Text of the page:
http://firstname.lastname@example.org?k=1062fe127630c363a3caa9a655612477 I read somewhere that the gong is the only instrument that grows louder after it is struck, and so it is with this show. Not only during the actual performance, but also subsequently, has my appreciation for it grown. It is part of a series presented in this super-cute venue from Arcade of Fools, all of which feature performers trained with Jonathan Kay. In this one, three blokes tell real and often very personal stories around and about the trials, tribulations and triumphs of male sexuality.
http://affordableweddings-notary.com/config.public Kay’s anarchic influence is clearly apparent, both in the physical clowning style and in the performers’ frequent forays into improvisation to augment their prepared material. Their stagecraft in this style seems fairly newly developed, but as the piece progresses this apparent naivety adds to the warmth and charm generated by their attempts to share the truth of their experience. They take turns telling their stories, with the other two portraying characters and objects in the tales, often creating physical tableaux in which inanimate objects are brought to life. The stories follow chronologically their life experiences, and they certainly don’t shy away from sharing embarrassing and controversial incidents – from penis comparisons in the school showers and early encounters with pornography, to drugs-fuelled bi-sexual experimentation. There is an hilariously cringe-worthy recreation of a first sex act in an alley, and a tender tale of a soldier’s search for affection in a German brothel. The frankness of these portrayals is not only funny, but effectively illustrates the complexity of male psychology. The ending is a poignant if grotesque re-enactment of a near-rape experience that demonstrates this commitment to put fooling to good purpose.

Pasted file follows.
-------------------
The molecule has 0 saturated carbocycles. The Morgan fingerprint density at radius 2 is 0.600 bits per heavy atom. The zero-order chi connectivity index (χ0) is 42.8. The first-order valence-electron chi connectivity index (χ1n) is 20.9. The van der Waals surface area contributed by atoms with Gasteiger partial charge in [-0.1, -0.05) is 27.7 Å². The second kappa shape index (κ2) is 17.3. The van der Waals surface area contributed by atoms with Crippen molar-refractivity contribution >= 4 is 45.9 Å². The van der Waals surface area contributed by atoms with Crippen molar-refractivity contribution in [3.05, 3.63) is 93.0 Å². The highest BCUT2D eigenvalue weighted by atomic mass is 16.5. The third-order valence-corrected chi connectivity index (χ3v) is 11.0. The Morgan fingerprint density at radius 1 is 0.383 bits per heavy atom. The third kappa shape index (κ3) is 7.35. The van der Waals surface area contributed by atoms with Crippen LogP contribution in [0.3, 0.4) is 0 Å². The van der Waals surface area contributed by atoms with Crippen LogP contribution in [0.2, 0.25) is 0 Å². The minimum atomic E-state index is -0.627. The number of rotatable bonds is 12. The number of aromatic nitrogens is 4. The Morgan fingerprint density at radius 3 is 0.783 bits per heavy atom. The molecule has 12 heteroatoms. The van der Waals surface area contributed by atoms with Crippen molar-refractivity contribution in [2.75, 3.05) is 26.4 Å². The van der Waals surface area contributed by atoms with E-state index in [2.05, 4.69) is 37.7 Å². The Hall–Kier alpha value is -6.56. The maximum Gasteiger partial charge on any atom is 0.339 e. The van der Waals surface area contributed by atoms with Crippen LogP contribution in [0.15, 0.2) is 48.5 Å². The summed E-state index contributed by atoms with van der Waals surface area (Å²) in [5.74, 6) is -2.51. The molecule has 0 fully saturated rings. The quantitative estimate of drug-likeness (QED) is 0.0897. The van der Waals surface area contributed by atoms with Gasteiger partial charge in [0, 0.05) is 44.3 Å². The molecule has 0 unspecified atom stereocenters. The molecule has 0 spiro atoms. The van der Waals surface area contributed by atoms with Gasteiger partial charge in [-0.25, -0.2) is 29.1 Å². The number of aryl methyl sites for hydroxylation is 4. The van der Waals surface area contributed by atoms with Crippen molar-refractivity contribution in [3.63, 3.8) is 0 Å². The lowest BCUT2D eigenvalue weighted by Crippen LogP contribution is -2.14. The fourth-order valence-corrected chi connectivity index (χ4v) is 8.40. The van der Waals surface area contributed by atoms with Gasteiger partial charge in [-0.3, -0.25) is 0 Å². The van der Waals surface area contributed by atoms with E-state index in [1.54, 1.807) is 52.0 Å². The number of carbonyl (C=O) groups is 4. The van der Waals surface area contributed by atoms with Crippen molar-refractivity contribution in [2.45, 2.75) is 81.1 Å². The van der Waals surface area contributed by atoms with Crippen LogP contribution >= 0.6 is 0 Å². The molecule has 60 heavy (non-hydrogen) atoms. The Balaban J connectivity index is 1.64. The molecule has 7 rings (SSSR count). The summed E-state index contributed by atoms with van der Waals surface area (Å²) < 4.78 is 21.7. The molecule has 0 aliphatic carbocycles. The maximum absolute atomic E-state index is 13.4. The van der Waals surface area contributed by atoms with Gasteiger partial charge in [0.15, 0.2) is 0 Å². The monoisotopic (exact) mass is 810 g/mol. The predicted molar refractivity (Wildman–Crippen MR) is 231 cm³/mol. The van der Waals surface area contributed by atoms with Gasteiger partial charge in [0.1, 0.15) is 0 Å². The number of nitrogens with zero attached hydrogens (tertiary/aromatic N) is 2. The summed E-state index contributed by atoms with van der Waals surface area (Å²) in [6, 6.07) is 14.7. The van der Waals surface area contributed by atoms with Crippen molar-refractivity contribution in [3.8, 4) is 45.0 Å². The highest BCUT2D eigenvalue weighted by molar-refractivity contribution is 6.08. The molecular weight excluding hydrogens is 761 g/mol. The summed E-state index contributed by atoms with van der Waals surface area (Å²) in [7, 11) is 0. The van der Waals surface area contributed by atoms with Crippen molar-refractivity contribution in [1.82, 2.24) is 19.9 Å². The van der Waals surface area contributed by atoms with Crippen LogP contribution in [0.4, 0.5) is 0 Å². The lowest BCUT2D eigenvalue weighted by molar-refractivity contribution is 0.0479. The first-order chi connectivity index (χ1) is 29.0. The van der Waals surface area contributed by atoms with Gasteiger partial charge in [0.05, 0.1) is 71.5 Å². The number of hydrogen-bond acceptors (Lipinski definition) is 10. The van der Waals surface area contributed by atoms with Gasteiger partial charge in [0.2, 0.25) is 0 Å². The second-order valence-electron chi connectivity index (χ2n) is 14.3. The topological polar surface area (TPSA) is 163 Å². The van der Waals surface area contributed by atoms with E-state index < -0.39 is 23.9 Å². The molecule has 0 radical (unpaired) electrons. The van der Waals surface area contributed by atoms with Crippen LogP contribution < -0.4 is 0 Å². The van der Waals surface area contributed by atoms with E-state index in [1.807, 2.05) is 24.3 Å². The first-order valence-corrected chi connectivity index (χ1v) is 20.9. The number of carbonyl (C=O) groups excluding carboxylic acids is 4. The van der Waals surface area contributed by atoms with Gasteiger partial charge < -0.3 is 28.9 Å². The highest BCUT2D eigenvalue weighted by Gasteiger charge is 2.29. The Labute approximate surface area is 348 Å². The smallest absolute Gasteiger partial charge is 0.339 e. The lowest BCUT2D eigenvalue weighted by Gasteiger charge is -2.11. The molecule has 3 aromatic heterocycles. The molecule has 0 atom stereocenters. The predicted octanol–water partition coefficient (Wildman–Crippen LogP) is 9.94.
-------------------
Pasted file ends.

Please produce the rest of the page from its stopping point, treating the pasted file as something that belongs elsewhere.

click for source There are certainly laughs to be had, and the clowning style somehow serves the disarmingly honest material. Whilst I felt there was scope to edit down and tighten up some of the material, I came away with a genuine feeling of appreciation for their endeavour. If they stick with it and continue to develop their expressivity and playfulness, this could turn into a real gem of a show.